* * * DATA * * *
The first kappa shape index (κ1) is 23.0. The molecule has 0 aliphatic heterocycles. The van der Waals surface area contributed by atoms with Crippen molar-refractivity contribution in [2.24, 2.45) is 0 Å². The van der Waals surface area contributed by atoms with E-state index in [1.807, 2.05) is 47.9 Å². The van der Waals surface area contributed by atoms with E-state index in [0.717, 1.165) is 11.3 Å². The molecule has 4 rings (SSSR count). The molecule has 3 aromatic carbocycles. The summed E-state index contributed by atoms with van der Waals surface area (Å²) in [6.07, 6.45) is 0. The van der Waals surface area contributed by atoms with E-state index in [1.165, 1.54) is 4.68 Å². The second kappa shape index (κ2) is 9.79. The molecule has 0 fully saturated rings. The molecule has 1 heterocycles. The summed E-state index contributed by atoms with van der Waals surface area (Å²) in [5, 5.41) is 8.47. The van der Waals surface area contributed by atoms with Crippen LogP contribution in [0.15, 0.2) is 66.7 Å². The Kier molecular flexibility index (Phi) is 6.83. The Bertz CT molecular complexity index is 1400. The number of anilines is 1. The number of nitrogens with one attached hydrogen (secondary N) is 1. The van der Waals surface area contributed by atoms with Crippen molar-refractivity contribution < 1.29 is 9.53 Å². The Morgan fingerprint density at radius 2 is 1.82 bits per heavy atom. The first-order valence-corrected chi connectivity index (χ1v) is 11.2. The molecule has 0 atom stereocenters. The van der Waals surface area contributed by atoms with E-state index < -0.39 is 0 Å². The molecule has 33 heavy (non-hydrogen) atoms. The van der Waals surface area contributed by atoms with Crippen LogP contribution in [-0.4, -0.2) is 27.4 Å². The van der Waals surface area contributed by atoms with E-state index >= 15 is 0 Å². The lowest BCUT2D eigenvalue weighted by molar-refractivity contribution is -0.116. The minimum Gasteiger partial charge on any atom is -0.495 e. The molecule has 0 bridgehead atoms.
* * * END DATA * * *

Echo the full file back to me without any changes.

The first kappa shape index (κ1) is 23.0. The molecule has 0 aliphatic heterocycles. The van der Waals surface area contributed by atoms with Crippen molar-refractivity contribution in [2.24, 2.45) is 0 Å². The van der Waals surface area contributed by atoms with E-state index in [1.807, 2.05) is 47.9 Å². The van der Waals surface area contributed by atoms with E-state index in [0.717, 1.165) is 11.3 Å². The molecule has 4 rings (SSSR count). The molecule has 3 aromatic carbocycles. The summed E-state index contributed by atoms with van der Waals surface area (Å²) in [6.07, 6.45) is 0. The van der Waals surface area contributed by atoms with E-state index in [1.165, 1.54) is 4.68 Å². The second kappa shape index (κ2) is 9.79. The molecule has 0 fully saturated rings. The molecule has 1 heterocycles. The summed E-state index contributed by atoms with van der Waals surface area (Å²) in [5, 5.41) is 8.47. The van der Waals surface area contributed by atoms with Crippen LogP contribution in [0.15, 0.2) is 66.7 Å². The Kier molecular flexibility index (Phi) is 6.83. The Bertz CT molecular complexity index is 1400. The number of anilines is 1. The number of nitrogens with one attached hydrogen (secondary N) is 1. The van der Waals surface area contributed by atoms with Crippen molar-refractivity contribution < 1.29 is 9.53 Å². The Morgan fingerprint density at radius 2 is 1.82 bits per heavy atom. The first-order valence-corrected chi connectivity index (χ1v) is 11.2. The molecule has 0 atom stereocenters. The van der Waals surface area contributed by atoms with E-state index < -0.39 is 0 Å². The molecule has 33 heavy (non-hydrogen) atoms. The van der Waals surface area contributed by atoms with Crippen LogP contribution in [-0.4, -0.2) is 27.4 Å². The van der Waals surface area contributed by atoms with E-state index >= 15 is 0 Å². The lowest BCUT2D eigenvalue weighted by molar-refractivity contribution is -0.116. The minimum Gasteiger partial charge on any atom is -0.495 e. The molecule has 0 bridgehead atoms.